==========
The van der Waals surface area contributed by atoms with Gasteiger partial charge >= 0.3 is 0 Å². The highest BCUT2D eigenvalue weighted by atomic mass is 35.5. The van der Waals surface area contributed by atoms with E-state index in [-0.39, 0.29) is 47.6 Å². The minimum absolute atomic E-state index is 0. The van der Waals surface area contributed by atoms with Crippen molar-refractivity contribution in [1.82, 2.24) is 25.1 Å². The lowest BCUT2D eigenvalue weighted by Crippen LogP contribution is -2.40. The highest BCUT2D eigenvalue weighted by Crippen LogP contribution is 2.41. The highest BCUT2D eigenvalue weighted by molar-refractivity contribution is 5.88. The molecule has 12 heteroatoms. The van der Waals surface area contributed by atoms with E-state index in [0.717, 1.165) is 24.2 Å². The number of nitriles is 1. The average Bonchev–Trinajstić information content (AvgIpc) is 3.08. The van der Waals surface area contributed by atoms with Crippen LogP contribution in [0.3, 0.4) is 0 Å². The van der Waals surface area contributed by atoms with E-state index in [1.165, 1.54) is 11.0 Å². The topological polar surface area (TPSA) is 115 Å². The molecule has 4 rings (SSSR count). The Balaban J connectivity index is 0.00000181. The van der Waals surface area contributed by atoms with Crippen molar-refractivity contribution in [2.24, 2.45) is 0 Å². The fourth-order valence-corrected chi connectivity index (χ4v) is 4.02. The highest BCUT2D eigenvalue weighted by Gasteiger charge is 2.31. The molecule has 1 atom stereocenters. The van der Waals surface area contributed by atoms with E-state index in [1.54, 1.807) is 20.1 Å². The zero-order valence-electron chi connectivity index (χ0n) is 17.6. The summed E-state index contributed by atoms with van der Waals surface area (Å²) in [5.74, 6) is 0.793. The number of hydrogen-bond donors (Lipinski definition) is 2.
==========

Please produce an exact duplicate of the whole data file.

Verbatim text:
The van der Waals surface area contributed by atoms with Gasteiger partial charge >= 0.3 is 0 Å². The highest BCUT2D eigenvalue weighted by atomic mass is 35.5. The van der Waals surface area contributed by atoms with E-state index in [-0.39, 0.29) is 47.6 Å². The minimum absolute atomic E-state index is 0. The van der Waals surface area contributed by atoms with Crippen molar-refractivity contribution in [1.82, 2.24) is 25.1 Å². The lowest BCUT2D eigenvalue weighted by Crippen LogP contribution is -2.40. The highest BCUT2D eigenvalue weighted by Crippen LogP contribution is 2.41. The highest BCUT2D eigenvalue weighted by molar-refractivity contribution is 5.88. The molecule has 12 heteroatoms. The van der Waals surface area contributed by atoms with E-state index in [0.717, 1.165) is 24.2 Å². The number of nitriles is 1. The average Bonchev–Trinajstić information content (AvgIpc) is 3.08. The van der Waals surface area contributed by atoms with Crippen LogP contribution in [0.3, 0.4) is 0 Å². The van der Waals surface area contributed by atoms with E-state index in [1.165, 1.54) is 11.0 Å². The topological polar surface area (TPSA) is 115 Å². The molecule has 4 rings (SSSR count). The Balaban J connectivity index is 0.00000181. The van der Waals surface area contributed by atoms with Crippen molar-refractivity contribution in [2.24, 2.45) is 0 Å². The fourth-order valence-corrected chi connectivity index (χ4v) is 4.02. The highest BCUT2D eigenvalue weighted by Gasteiger charge is 2.31. The molecule has 1 atom stereocenters. The van der Waals surface area contributed by atoms with E-state index in [1.54, 1.807) is 20.1 Å². The zero-order valence-electron chi connectivity index (χ0n) is 17.6. The summed E-state index contributed by atoms with van der Waals surface area (Å²) in [5.74, 6) is 0.793. The number of hydrogen-bond donors (Lipinski definition) is 2.